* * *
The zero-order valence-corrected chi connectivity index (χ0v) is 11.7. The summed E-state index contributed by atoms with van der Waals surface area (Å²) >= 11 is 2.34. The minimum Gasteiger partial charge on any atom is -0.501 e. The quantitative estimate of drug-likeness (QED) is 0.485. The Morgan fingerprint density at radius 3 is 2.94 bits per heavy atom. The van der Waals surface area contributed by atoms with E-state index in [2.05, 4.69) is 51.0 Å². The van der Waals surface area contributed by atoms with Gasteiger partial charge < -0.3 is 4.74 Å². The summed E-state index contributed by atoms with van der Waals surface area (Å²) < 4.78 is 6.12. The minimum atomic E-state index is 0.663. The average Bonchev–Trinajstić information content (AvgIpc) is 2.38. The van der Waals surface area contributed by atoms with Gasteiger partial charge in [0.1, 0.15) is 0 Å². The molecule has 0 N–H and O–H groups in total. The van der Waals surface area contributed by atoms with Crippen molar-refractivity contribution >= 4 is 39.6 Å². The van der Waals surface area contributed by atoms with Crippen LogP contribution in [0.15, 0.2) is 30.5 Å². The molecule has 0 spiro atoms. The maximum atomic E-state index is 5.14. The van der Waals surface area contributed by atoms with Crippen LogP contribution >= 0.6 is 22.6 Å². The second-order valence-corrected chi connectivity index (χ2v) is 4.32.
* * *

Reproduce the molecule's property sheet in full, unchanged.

The zero-order valence-corrected chi connectivity index (χ0v) is 11.7. The summed E-state index contributed by atoms with van der Waals surface area (Å²) >= 11 is 2.34. The minimum Gasteiger partial charge on any atom is -0.501 e. The quantitative estimate of drug-likeness (QED) is 0.485. The Morgan fingerprint density at radius 3 is 2.94 bits per heavy atom. The van der Waals surface area contributed by atoms with E-state index in [2.05, 4.69) is 51.0 Å². The van der Waals surface area contributed by atoms with Gasteiger partial charge < -0.3 is 4.74 Å². The summed E-state index contributed by atoms with van der Waals surface area (Å²) < 4.78 is 6.12. The minimum atomic E-state index is 0.663. The average Bonchev–Trinajstić information content (AvgIpc) is 2.38. The van der Waals surface area contributed by atoms with Gasteiger partial charge in [0.1, 0.15) is 0 Å². The molecule has 0 N–H and O–H groups in total. The van der Waals surface area contributed by atoms with Crippen molar-refractivity contribution >= 4 is 39.6 Å². The van der Waals surface area contributed by atoms with Crippen LogP contribution in [0.15, 0.2) is 30.5 Å². The molecule has 0 spiro atoms. The maximum atomic E-state index is 5.14. The van der Waals surface area contributed by atoms with Crippen LogP contribution >= 0.6 is 22.6 Å². The second-order valence-corrected chi connectivity index (χ2v) is 4.32.